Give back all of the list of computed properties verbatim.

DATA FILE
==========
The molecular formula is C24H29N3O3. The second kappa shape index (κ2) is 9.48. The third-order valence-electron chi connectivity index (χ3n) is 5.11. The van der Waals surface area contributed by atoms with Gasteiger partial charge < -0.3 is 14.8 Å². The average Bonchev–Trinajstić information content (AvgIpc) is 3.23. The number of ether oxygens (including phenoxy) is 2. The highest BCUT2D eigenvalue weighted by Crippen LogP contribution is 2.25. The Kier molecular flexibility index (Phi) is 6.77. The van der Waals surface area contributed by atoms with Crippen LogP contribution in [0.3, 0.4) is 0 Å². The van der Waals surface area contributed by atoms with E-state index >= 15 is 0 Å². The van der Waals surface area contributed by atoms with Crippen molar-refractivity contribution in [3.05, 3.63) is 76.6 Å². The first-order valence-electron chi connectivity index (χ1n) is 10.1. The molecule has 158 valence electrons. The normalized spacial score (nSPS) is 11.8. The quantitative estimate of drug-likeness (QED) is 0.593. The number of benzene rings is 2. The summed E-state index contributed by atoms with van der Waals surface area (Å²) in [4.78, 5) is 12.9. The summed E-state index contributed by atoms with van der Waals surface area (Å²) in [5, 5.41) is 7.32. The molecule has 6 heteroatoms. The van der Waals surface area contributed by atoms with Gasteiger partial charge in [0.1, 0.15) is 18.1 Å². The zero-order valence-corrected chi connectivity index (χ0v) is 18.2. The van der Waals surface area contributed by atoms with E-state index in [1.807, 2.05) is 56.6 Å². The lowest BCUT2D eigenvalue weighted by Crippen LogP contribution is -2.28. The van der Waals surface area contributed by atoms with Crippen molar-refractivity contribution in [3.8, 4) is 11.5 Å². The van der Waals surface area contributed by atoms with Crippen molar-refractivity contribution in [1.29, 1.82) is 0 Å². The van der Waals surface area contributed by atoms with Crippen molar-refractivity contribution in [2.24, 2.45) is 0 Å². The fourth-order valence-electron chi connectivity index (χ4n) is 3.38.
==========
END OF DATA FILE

The molecular formula is C24H29N3O3. The second kappa shape index (κ2) is 9.48. The third-order valence-electron chi connectivity index (χ3n) is 5.11. The van der Waals surface area contributed by atoms with Gasteiger partial charge < -0.3 is 14.8 Å². The average Bonchev–Trinajstić information content (AvgIpc) is 3.23. The number of ether oxygens (including phenoxy) is 2. The highest BCUT2D eigenvalue weighted by Crippen LogP contribution is 2.25. The Kier molecular flexibility index (Phi) is 6.77. The van der Waals surface area contributed by atoms with Crippen LogP contribution in [0.3, 0.4) is 0 Å². The van der Waals surface area contributed by atoms with E-state index >= 15 is 0 Å². The van der Waals surface area contributed by atoms with Crippen molar-refractivity contribution in [3.05, 3.63) is 76.6 Å². The first-order valence-electron chi connectivity index (χ1n) is 10.1. The molecule has 158 valence electrons. The normalized spacial score (nSPS) is 11.8. The quantitative estimate of drug-likeness (QED) is 0.593. The number of benzene rings is 2. The summed E-state index contributed by atoms with van der Waals surface area (Å²) in [4.78, 5) is 12.9. The summed E-state index contributed by atoms with van der Waals surface area (Å²) in [5, 5.41) is 7.32. The molecule has 6 heteroatoms. The van der Waals surface area contributed by atoms with Gasteiger partial charge in [0.1, 0.15) is 18.1 Å². The zero-order valence-corrected chi connectivity index (χ0v) is 18.2. The van der Waals surface area contributed by atoms with E-state index in [1.807, 2.05) is 56.6 Å². The lowest BCUT2D eigenvalue weighted by Crippen LogP contribution is -2.28. The van der Waals surface area contributed by atoms with Crippen molar-refractivity contribution in [3.8, 4) is 11.5 Å². The van der Waals surface area contributed by atoms with Crippen molar-refractivity contribution in [1.29, 1.82) is 0 Å². The van der Waals surface area contributed by atoms with Crippen molar-refractivity contribution in [2.24, 2.45) is 0 Å². The fourth-order valence-electron chi connectivity index (χ4n) is 3.38.